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Mirroring (SQL Server)

September 8, 2015

Mirroring is a term which I have come across often during my time at SQL Services. So I thought that it’s about time I dedicate a blog post to it. So database mirroring is used to increase availability of a database and it involves two instances which can be on the same or different machines. One of the instances will act as a primary instance (called the principal) and the other instance is a mirrored instance (called the mirror). There can also be a third instance which acts as a witness, however I haven’t come across this myself yet.

Advantages and Disadvantages

Just like everything else, database mirroring has it’s advantages and disadvantages. Some of its advantages include:

  • It’s easy to set up
  • It can provide automatic fail-over
  • It increases data protection and availability of a database
  • It can improve the availability of the production database during upgrades
  • It can be combined with other disaster recovery options e.g. clustering, log shipping, replication

And some of its disadvantages include:

  • It only works on databases which use the full recovery model
  • It will be removed from SQL Server in the future (so I’ve heard)
  • It’s a per database solution (so logins and jobs from the principal must be manually created on the mirror)
  • There is a possibility of delay

The Roles

The Principal Role

The principal role becomes the source of all transactions in a database mirroring session. The principal database is online and allows connections and applications to read and write data to and from it.

The Mirror Role

The mirror role is the partner of the principal database and continuously receives transactions. The database mirroring process constantly replays transactions actioned against the principal database onto the transaction log of the mirror database. This ensures that the mirror database includes the same data as the principal database.

The mirror database is in a recovering state, and does not allow connections of any kind. However, a database snapshot can be created against a mirrored database to give users read-only access to the mirrored database’s data at a specific point in time.

The Witness Role

The witness ensures that the database can only be served one SQL Server instance at a time. If a primary database fails and the witness confirms the failure, the mirror database can take the primary role and make its data available to users. Although database mirroring enables a principal and mirror to occur only in pairs (for example, a principal cannot have more than one mirror, and vice versa), a witness server can service multiple Database Mirroring pairs.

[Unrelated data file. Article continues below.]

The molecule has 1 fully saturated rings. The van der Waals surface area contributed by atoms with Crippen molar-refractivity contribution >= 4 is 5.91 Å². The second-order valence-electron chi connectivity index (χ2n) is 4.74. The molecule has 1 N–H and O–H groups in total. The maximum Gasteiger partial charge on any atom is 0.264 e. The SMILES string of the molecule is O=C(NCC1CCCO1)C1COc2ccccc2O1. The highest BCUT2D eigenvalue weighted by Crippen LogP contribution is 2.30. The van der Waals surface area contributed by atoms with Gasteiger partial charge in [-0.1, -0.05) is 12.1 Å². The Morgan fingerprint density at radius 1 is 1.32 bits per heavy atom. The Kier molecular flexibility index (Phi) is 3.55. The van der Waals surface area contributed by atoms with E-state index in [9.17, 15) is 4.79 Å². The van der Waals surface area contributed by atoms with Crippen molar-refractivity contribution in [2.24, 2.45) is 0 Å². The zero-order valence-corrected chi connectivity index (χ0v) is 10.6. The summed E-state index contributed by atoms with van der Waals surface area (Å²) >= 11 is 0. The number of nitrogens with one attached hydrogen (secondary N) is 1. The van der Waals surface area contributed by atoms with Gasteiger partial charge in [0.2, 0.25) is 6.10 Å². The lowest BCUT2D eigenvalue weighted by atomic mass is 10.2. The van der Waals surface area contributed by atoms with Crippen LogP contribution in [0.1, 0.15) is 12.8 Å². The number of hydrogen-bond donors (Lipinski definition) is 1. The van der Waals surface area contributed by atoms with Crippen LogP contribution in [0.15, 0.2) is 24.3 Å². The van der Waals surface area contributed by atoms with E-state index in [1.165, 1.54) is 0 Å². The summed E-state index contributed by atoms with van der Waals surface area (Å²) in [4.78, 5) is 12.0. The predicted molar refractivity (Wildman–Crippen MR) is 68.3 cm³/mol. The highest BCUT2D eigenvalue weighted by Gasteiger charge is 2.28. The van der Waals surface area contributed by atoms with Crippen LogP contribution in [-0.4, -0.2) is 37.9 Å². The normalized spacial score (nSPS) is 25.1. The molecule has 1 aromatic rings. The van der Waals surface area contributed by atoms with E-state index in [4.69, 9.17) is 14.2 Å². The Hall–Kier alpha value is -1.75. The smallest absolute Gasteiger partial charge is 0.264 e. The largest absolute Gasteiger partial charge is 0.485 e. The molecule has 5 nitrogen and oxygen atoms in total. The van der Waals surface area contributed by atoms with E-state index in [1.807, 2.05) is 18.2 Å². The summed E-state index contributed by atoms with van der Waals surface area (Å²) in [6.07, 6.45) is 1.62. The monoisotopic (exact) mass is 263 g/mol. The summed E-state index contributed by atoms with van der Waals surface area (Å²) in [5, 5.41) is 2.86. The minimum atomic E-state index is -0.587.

Mirroring Methods

After a quick search online, I found that there are three types of operating modes for database mirroring;  high availability mode, high protection mode, and high performance mode.  If you would like to check out the article which I found this information, here is the link.

High Availability Mode

High availability provides the strongest coverage. In this mode, SQL Server ensures that the transactions that are committed on the principal, are also committed on the mirror before moving onto the next transaction operation on the principal. If the network does not have the bandwidth, a bottleneck could form. This could cause a performance issue in the principal. And if the principal is lost, the mirror can automatically take over.

High Protection Mode

High protection mode is very similar to high availability mode. The only difference is that the witness is not available. Because of this, fail over is manual. High protection mode also has transnational safety full (synchronous communication between principal and mirror). Even in this mode, a performance bottle neck could occur if the network is poor.

High Performance Mode

High performance mode only consists of the principal and the mirror in asynchronous communication. Because the safety is off, automatic fail over is not possible due to data loss. This means that configuring a witness server is not recommended for this particular scenario.

In high performance mode, manual fail over is not enabled. There is only one type of fail over which is allowed, this is forced service fail over which is also a manual operation. The forced service fail over causes an immediate recovery of the mirror database. It may involve potential data loss on the mirror when it is recovered, if some of the transaction log blocks from the principal haven’t been received by the mirror.

High performance mode is best used for transferring data over long distances

If you would like to learn more about database mirroring, here is a great link. Or if you would like to learn how to set up database mirroring, check out this link. Thanks for reading!


From → SCM501

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